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US-DPRK Summit 2019: US experts comment on DPRK-USA Summit’s outcomes

US experts shared their comments on the outcomes of the second summit between US President Donald Trump and Democratic People’s Republic of Korea (DPRK) leader Kim Jong-un, which ended in Hanoi on February 28 without any agreement signed.

According to Prof Leon Sigal, Director of the Northeast Asia Cooperative Security Project under the US’s Social Science Research Council, the negotiating issue was how sanctions could be relaxed in return for steps toward denuclearisation by the DPRK.

“It was also clear from the discussion at the press conference hosted by President Trump that just because they didn’t agree this time, that doesn’t mean talks are over. I think that’s important because it seems to me this is quite negotiable”.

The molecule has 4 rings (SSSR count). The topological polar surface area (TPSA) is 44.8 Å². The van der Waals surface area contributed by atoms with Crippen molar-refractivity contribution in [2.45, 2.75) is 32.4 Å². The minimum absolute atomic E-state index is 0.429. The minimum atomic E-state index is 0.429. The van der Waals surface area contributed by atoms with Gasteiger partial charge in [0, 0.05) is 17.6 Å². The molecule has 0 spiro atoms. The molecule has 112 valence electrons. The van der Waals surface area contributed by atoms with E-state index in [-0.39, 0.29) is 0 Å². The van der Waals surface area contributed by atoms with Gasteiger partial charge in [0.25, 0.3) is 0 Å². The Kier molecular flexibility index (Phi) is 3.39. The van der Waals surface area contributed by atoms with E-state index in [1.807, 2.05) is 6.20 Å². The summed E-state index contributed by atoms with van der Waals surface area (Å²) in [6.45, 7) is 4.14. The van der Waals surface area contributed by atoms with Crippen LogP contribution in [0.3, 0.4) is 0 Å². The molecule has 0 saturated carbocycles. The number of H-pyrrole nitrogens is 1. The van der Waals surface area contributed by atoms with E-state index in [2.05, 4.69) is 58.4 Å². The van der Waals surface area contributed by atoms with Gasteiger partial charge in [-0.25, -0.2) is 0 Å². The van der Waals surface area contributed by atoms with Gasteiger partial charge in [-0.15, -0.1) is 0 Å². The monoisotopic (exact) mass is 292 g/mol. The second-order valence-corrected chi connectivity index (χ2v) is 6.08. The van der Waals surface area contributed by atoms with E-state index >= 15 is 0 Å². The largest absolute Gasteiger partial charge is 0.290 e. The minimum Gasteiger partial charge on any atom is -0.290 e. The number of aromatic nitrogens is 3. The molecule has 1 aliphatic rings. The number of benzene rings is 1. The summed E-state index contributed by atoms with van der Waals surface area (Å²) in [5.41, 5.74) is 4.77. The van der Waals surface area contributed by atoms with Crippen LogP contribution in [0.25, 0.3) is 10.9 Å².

Regarding other things that were mentioned at the press conference, Sigal said the two sides have the basis for agreement here but the critical thing is if the US version is correct the DPRK overreached by wanting to end all the sanctions.

On the other hand, to ask for the sanctions to be eliminated at this point is too big a step given what the DPRK people are prepared to do on the denulearisation side.

“So I think it’s well worth everybody’s while to get back negotiating” he said, adding that “It is time to get over the summit”.

“It struck me that the President was keeping the door open,” he concluded.

Meanwhile, Jenny Town, a research analyst from the Stimson Center, said it is surprising that they didn’t come away with a preliminary deal, as they clearly had the outline for one going into the final round of pre-summit negotiations.

“But it seems both sides still wanted more than what the other was willing to accept. Taking more time to negotiate is not a bad development, but walking away from the summit with nothing is likely to have a deflating effect on the process as a whole,” she said.

According to her, for all the stakeholders in this process, the lack of movement on the DPRK-US agenda puts the Republic of Korea in a very awkward position, unable to secure the sanctions exemptions they were hoping for as part of this deal, which would facilitate the resumption of inter-Korean economic cooperation.